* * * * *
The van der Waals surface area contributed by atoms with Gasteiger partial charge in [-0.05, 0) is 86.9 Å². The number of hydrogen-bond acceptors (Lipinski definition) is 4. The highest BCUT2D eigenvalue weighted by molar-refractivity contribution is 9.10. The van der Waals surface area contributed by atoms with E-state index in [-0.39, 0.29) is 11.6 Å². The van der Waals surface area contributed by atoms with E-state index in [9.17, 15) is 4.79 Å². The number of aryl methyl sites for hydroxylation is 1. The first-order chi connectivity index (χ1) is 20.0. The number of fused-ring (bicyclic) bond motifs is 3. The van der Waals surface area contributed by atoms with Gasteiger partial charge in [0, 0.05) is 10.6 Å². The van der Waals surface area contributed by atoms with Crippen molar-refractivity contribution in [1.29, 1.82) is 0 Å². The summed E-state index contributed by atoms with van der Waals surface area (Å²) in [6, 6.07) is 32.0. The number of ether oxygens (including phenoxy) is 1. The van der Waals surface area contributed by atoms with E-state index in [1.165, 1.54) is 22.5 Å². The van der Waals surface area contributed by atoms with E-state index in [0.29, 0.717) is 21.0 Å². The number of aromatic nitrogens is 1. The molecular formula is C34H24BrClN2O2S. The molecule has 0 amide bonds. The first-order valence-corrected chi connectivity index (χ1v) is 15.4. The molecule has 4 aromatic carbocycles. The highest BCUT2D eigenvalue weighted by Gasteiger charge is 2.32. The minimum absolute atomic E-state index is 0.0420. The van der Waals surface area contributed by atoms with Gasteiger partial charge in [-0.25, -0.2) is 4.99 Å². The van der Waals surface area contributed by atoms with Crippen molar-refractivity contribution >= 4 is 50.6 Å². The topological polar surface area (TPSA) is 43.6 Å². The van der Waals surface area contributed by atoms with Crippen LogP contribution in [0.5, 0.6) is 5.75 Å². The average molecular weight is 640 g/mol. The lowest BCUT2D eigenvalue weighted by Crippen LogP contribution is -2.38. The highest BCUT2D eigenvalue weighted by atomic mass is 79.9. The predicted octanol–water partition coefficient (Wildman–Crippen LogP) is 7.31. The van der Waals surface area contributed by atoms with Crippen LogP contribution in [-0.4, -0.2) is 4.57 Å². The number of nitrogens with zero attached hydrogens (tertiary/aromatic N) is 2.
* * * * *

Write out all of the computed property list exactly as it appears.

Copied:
The van der Waals surface area contributed by atoms with Gasteiger partial charge in [-0.05, 0) is 86.9 Å². The number of hydrogen-bond acceptors (Lipinski definition) is 4. The highest BCUT2D eigenvalue weighted by molar-refractivity contribution is 9.10. The van der Waals surface area contributed by atoms with E-state index in [-0.39, 0.29) is 11.6 Å². The van der Waals surface area contributed by atoms with E-state index in [9.17, 15) is 4.79 Å². The number of aryl methyl sites for hydroxylation is 1. The first-order chi connectivity index (χ1) is 20.0. The number of fused-ring (bicyclic) bond motifs is 3. The van der Waals surface area contributed by atoms with Gasteiger partial charge in [0, 0.05) is 10.6 Å². The van der Waals surface area contributed by atoms with Crippen molar-refractivity contribution in [1.29, 1.82) is 0 Å². The summed E-state index contributed by atoms with van der Waals surface area (Å²) in [6, 6.07) is 32.0. The number of ether oxygens (including phenoxy) is 1. The van der Waals surface area contributed by atoms with E-state index in [1.165, 1.54) is 22.5 Å². The van der Waals surface area contributed by atoms with E-state index in [0.29, 0.717) is 21.0 Å². The number of aromatic nitrogens is 1. The molecular formula is C34H24BrClN2O2S. The molecule has 0 amide bonds. The first-order valence-corrected chi connectivity index (χ1v) is 15.4. The molecule has 4 aromatic carbocycles. The highest BCUT2D eigenvalue weighted by Gasteiger charge is 2.32. The minimum absolute atomic E-state index is 0.0420. The van der Waals surface area contributed by atoms with Gasteiger partial charge in [-0.25, -0.2) is 4.99 Å². The van der Waals surface area contributed by atoms with Crippen molar-refractivity contribution >= 4 is 50.6 Å². The topological polar surface area (TPSA) is 43.6 Å². The van der Waals surface area contributed by atoms with Crippen LogP contribution in [0.5, 0.6) is 5.75 Å². The average molecular weight is 640 g/mol. The lowest BCUT2D eigenvalue weighted by Crippen LogP contribution is -2.38. The highest BCUT2D eigenvalue weighted by atomic mass is 79.9. The predicted octanol–water partition coefficient (Wildman–Crippen LogP) is 7.31. The van der Waals surface area contributed by atoms with Crippen LogP contribution in [-0.4, -0.2) is 4.57 Å². The number of nitrogens with zero attached hydrogens (tertiary/aromatic N) is 2.